It’s hard to be taken seriously in any debate if, geographically, you are located on the “Left Coast,” have elected a person known nationally as Governor Moonbeam (Jerry Brown) to statewide office five times and are home to a movie-making industry built on fantasy that’s centered in an area referred to as “LaLa Land.”
And, yet, California is ground zero in the hottest, most expensive farm fight in the nation this year. The match that lit this fire is a statewide ballot proposal known as Proposition 37 or, more simply, Prop 37, “a mandatory labelling of genetically engineered food initiative,” according to state referendum literature.
If it passes in the Nov. 6 general election, Prop 37 will require “labelling on raw or processed food offered for sale to consumers if the food is made from plants or animals with genetic material changed in specific ways.”
Prop 37 also “prohibits labelling or advertising such food as ‘natural.’ ”
The proposal contains exemptions. One is food already labelled under the U.S. Department of Agriculture’s Certified Organic Program. Other, bigger exemptions include meat, most milk, alcoholic beverages, and food served in restaurants.
On the surface, the proposed labelling law, despite its exemptions, is about transparency: consumers having more knowledge of what they eat before they eat it. Simple, right?
Not in LaLa Left Coast Moonbeam Land.
Before the state even printed Prop 37 material, debate over it escalated from a Birkenstock throw-down at the local supermarket to a multimillion-dollar anti-GMO/pro-GMO war. Farmers were soon drawn into the fight by Big Agbiz.
For example, Cargill chair Greg Page sent a Sept. 11 letter to his company’s “Dear Valued Farmer Customer(s)” to ask them to join “Cargill and others” to “defeat Proposition 37.”
Page noted that “Cargill will match your contribution dollar for dollar up to $1,000 per farm” in opposing “a policy that stands to radically reshape our modern food system.”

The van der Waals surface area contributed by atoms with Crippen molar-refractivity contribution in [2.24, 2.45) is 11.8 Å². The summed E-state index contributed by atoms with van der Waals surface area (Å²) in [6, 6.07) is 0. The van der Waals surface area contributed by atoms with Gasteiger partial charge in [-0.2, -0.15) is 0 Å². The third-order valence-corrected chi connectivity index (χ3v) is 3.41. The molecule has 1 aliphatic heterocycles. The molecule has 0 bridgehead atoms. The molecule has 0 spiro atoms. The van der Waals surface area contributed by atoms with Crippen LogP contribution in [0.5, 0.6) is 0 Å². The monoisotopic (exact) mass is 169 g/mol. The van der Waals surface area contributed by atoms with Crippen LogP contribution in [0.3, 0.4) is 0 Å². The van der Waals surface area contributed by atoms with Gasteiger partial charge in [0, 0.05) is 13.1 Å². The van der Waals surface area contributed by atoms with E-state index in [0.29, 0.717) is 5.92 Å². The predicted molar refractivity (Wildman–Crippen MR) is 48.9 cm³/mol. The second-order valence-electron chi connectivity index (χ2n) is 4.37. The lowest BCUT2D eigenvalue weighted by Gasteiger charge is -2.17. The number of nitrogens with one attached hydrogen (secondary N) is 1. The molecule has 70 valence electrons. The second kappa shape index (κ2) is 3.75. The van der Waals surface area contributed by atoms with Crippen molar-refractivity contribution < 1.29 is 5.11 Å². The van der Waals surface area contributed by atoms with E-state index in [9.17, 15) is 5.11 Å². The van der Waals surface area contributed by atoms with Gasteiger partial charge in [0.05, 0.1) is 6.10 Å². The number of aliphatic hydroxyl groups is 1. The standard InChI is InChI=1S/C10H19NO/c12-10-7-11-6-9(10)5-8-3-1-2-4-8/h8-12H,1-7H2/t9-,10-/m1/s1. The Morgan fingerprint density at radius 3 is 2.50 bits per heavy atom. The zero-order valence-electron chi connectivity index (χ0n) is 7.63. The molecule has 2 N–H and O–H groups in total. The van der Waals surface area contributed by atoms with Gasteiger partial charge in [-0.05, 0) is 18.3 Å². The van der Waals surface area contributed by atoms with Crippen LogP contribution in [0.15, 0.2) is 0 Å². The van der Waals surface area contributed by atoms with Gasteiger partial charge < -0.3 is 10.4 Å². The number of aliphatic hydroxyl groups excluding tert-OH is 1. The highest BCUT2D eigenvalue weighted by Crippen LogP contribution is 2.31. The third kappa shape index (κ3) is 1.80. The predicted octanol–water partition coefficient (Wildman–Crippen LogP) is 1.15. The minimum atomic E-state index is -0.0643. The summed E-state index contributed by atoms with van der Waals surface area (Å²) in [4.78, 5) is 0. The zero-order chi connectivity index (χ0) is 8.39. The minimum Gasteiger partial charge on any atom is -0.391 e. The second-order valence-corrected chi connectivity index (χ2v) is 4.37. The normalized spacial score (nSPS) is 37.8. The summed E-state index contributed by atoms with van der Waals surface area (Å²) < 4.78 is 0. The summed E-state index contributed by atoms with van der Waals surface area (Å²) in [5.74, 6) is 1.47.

Radically reshape or not, the Prop 37 fight is one rich brawl: money is pouring into California, mostly from agribusiness, to move voters in the anti-labelling direction.
By mid-October, labelling foes had collected $33.5 million. The big checks came from big genetically modified seed and biotech sellers: Monsanto, $7.1 million; E.I. DuPont (Pioneer’s parent), $4.9 million; Dow, Bayer, BASF and Syngenta, $2 million each.
Pro-labelling foodies, who had tossed $5.5 million into a recyclable canvas grocery bag, were badly overmatched.
Two weeks from voting, the Big Agbiz money began to bite. In September, polling by the Los Angeles Times indicated that Prop 37 was sailing to a two-to-one victory. A month later, however, the gap had shrunk to 48-40 percent with 11 percent undecided. Most pollsters see the vote narrowing as election day approaches.
If voters follow their consumer instinct, however, Prop 37 will pass. Every broad-based poll for decades has overwhelmingly favoured more food labelling over less.
If the simple idea of transparency becomes paramount, California will implement GMO labeling by 2014. Before then, though, other states will likely seek to implement similar, if not tougher, clearer, food labeling laws.
Farmers and ranchers, of course, will be poked and pushed by their input suppliers and production buyers to fight the labelling wave anywhere it breaks as an expensive and elitist effort that will foster lower farm prices, lower ag income and, sooner than later, global starvation.
But more than 40 nations, including Japan, China and all of Europe, already have similar label laws and not one has seen the sky fall and starvation rise.
As such, Prop 37, win or lose, isn’t the end of a LaLa Land fantasy; it’s just the beginning of your new reality. Your customers overwhelmingly favour transparency and they will, sooner or later, get it.
Guebert is a farm columnist from the United States.